Tag Archives: family

The Open Door

This late day
of Fall sun
ran away from
a bank of gray clouds.

I stand in
the back yard
in the bitter-smelling mums
and see the door
forgotten, open.

And then her hand
shutting it quickly
against the swift cold rain.

Copyright Kay Winter

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Something Cold Falls

In these endless days,
I think of the small yellow room
off the kitchen
where we had our coffee every morning.

I remember sitting with you
looking out the window
over the cobbled streets
of our old city,
now blasted and forsaken.

And something cold falls
through my heart.

I write to you every day
on scraps of paper
folded and refolded
worn and gray at the edges
but each time
I pass a mailbox
I remember that you are no place
that I can send it to.

And something cold falls
through my heart.

When I dream of the worst,
that they have you,
Of what they do,
I wake up
and hold my hands against my cheeks
as you did.

You are alive,
I tell myself,

And I am fleeing.

My old striped suitcase
of orange and green
that fell on your head
on the train ride
through the mountains
so many years ago
drags behind me
leaving bruises on my ankles.

Where I am is nowhere.
I am only where I am from.
And where I am from
is no longer there.

The changing sky
follows me
as I travel,
the gray clouds
chase me across the distances.

Tonight I write to you
in the margins of
a magazine
someone left
in the train station.
Near the words I cannot read,
I write:

Dear lover,
I am safe here
in a small room
with bare walls
and sheets that smell of bleach.

Someday, dear one,

I stop here and
look out the cold window…

We will walk back
along the night streets
where we parted
past the secrets
of the rustling palms
back to the small yellow room
and the coffee
will be thick
and bright.

– Copyright Kay Winter

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Porch Lights

Now with the river
always on my right
I’ve left my companions
for a few days
to travel on alone
this last leg
to take me home.

It is April
night is falling
and the mist is gathering
between the river bluffs.

I know I will arrive
in the dark
that I will be exhausted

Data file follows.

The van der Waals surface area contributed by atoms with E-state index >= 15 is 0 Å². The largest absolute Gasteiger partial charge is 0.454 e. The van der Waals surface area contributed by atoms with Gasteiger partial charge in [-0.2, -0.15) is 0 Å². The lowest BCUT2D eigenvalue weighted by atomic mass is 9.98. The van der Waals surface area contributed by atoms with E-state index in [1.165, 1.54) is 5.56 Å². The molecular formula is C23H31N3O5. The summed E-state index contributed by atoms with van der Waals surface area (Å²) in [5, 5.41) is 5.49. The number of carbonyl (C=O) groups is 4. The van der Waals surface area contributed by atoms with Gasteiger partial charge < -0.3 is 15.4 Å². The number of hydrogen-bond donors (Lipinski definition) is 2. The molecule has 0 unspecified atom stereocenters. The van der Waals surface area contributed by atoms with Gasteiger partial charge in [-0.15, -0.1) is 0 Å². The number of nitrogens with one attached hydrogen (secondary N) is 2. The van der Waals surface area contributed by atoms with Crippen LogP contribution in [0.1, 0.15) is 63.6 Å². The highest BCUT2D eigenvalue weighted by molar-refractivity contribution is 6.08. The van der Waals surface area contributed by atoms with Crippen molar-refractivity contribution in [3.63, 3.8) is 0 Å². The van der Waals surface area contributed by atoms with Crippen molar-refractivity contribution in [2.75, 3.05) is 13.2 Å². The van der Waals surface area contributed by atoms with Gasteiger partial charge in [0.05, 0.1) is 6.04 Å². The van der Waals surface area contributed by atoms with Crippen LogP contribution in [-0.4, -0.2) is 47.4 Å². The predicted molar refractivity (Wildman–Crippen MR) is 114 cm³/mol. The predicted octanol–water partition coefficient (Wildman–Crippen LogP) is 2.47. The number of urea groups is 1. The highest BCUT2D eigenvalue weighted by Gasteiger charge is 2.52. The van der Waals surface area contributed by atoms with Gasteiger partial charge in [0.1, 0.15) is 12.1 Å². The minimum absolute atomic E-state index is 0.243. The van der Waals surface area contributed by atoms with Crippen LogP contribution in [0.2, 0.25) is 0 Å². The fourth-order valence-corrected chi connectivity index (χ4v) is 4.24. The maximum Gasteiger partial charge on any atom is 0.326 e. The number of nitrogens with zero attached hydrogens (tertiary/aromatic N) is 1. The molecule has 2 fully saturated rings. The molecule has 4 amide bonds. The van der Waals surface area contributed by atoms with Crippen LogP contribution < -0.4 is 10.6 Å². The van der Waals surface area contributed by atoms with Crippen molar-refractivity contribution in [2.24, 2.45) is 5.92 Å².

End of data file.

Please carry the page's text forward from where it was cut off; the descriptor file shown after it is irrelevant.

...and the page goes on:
that the screen door
will still stick
as it always has
that they will be sleeping
with the windows open
the eyelet curtains
softly catching against the sill
or playing cards late
at the VFW.

But that no matter
where they are
someone will have
left the porch lights on
(the lights from my childhood nights
being called in for bed)
and a slice of pie
on the counter.

That every year
I am welcomed.
That even in the bad years
(I mean the years that I was bad.)
there were porch lights
and pie.

– Kay Winter

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I remember bits of the movie we watched
when we were all home together
that last college summer:
the boy, the bicycle, the wide-headed creature
with long fingers.

Back at school,
each time I’d catch sight
of my recklessness in a mirror,
I’d mouth “phone home” to the reflection.

We did call home,
for years after that,
from dorms, bus stations,
scattered apartments,
gas stations off interstates:
I am coming Tuesday,
we are almost there,
I have two whole weeks,
can you come get me at six?

But gradually,
our visits became less frequent,
shorter, hurried.

I remember one later year,
the melancholy days after Christmas,
standing in the rain,
in front of the colored lights
in a hometown window,
no one left in town but me,
thinking of a distant desk by a window,
realizing that I had made my own home,
and there would be my returning.

Copyright Kay Winter

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“I refuse to be burdened,” he says.
“With things. Things are empty.
Empty as people.
People with their sneaking looks at the bus stop.
And their worried brows at the door,
standing there,
shifting from foot to foot,
in their grimy tennis shoes
asking me if I want to grab a bite maybe
at the place
just on the corner.

Burdened with their touch,
their arms across my shoulders,
their hands reaching across the breakfast table,
their letters,
and their worthless concern.”

He hoists his pack onto his shoulders,
turns away from the lodge,
toward the mountain,
and begins to climb.

We watch, his father and I,
our hands in our pockets.

“I want to get high enough,” he calls,
looking back,
“Past the tree line.
Past the ridge of clouds that circle the snow.
Up high enough
That I will not burdened with anything.
Not even breathing.”

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OctPoWriMo Poem 17 – Fresh Air

Needing fresh air
I retrieve my parka and boots
And sneak out the pantry door
Of my aunt’s crowded house
And into the frigid January night
Counting against frostbite
I dig my mittens out of my pockets
And pull my hat down over my ears

My boots squeak against the packed snow
Someone is burning cedar
A hockey stick cracks against the ice
And I remember you, one
Christmas, skating by yourself
The sun slanting gold
Across the impromptu rink at the lake edge

Do you ever come home, too,
And long to escape again
The moment you arrive?

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OctPoWriMo Poem 4 – Hoochie

When I was a girl
my dad gave me a crackly 78 recording of
House of the Rising Sun.

He said owning it made me cooler
than 99 percent of the kids in America

He explained, in blues man terms,
what the song was about
which I relayed to my mother
as I sashayed my Cheerios to the breakfast table:

“Some poor soul,” I said
“Who lost everything
to a hoochie mama in a cat house
in New Orleeeeeens.”

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